Nov. 23 (Bloomberg) -- Screaming sirens and flashing red lights open Neil LaBute’s new play, “The Break of Noon,” cueing us that something terrible has just happened.
Armed with a knife and a machine gun, a recently fired employee has just returned to the office building where he worked and dispatched 37 former colleagues. One survived: The generically named John Smith, played in this off-Broadway world premiere by the anything-but-generic David Duchovny.
Now he sits before us, alone onstage, bedraggled and wrapped in a dark blue Snuggi, recounting the horrific mass murder to an unseen police detective. One woman, a secretary he knew, tried to evade the killer by playing dead. He knew better and took the time to slit her throat as if to punish her a little extra, Smith says, his voice breaking just the slightest bit.
That’s the kind of detail that imbues a LaBute play with an air of realism, no matter how preposterous the events described may be. In the next scene, Smith is showing the photograph he managed to snap of the carnage to a deal-making lawyer, who admires the severed breast of one of the victims. Smith explains that the voice of God told him to stay still and be saved.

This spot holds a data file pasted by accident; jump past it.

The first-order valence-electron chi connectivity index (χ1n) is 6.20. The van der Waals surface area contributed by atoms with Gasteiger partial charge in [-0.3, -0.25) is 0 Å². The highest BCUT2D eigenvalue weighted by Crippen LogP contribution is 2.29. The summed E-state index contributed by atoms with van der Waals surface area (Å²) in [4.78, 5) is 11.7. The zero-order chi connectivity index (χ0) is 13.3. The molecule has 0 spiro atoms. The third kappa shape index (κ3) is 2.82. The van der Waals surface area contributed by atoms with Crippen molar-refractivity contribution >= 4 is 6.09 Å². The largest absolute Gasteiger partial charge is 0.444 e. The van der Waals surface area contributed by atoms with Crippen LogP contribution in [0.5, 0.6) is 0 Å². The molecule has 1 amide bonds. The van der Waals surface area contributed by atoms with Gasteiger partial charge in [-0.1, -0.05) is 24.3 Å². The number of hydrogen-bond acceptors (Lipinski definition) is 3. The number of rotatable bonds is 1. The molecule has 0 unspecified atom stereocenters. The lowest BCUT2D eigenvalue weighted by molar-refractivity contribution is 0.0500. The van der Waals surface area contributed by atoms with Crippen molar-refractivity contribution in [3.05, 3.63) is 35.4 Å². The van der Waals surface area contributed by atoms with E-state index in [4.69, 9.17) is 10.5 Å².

The lawyer believes the photograph, along with the God story, will earn a handsome payday, at least $1 million. The bloody breast in particular really seems to turn him on.
LaBute, the author of “In the Company of Men,” “Fat Pig” and “The Shape of Things,” traffics in pornography like this masquerading as social commentary. As in “bash: latter-day plays,” and now MCC Theater’s “Break of Noon,” he often cloaks it in an added layer of sanctimonious hucksterism.
Smith becomes a pulpit hustler, preaching about his acceptance of Jesus after the grisly killings. A star of Showtime’s hit comedy series “Californication,” Duchovny leaves whatever sex appeal Smith might have in that Snuggi. He’s no Burt Lancaster selling snake oil as Elmer Gantry. It’s a subdued performance, lacking connection to the other characters or the audience.
Whether that’s from a lack of stage experience or because even he can’t believe anybody is buying Smith’s story is hard to say. The only tension comes in a scene in which Smith tries to reconcile with his reasonably skittish wife Ginger, played with delicate power by Amanda Peet. Ginger quickly brings out Smith’s even scarier side.
The one-act play is written in blackout scenes (the minimal sets are by Neil Patel, the utilitarian costumes by ESosa). Between them, director Jo Bonney resorts to the wearisome cliche of shining very bright lights in our eyes. Possibly to wake us up.
Through Dec. 22 at the Lucille Lortel Theatre, 121 Christopher St., Greenwich Village. Information: +1-212-279-4200; http://www.mcctheater.org Rating: (no stars)
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(Jeremy Gerard is an editor and critic for Muse, the arts and leisure section of Bloomberg News. The opinions expressed are his own.)
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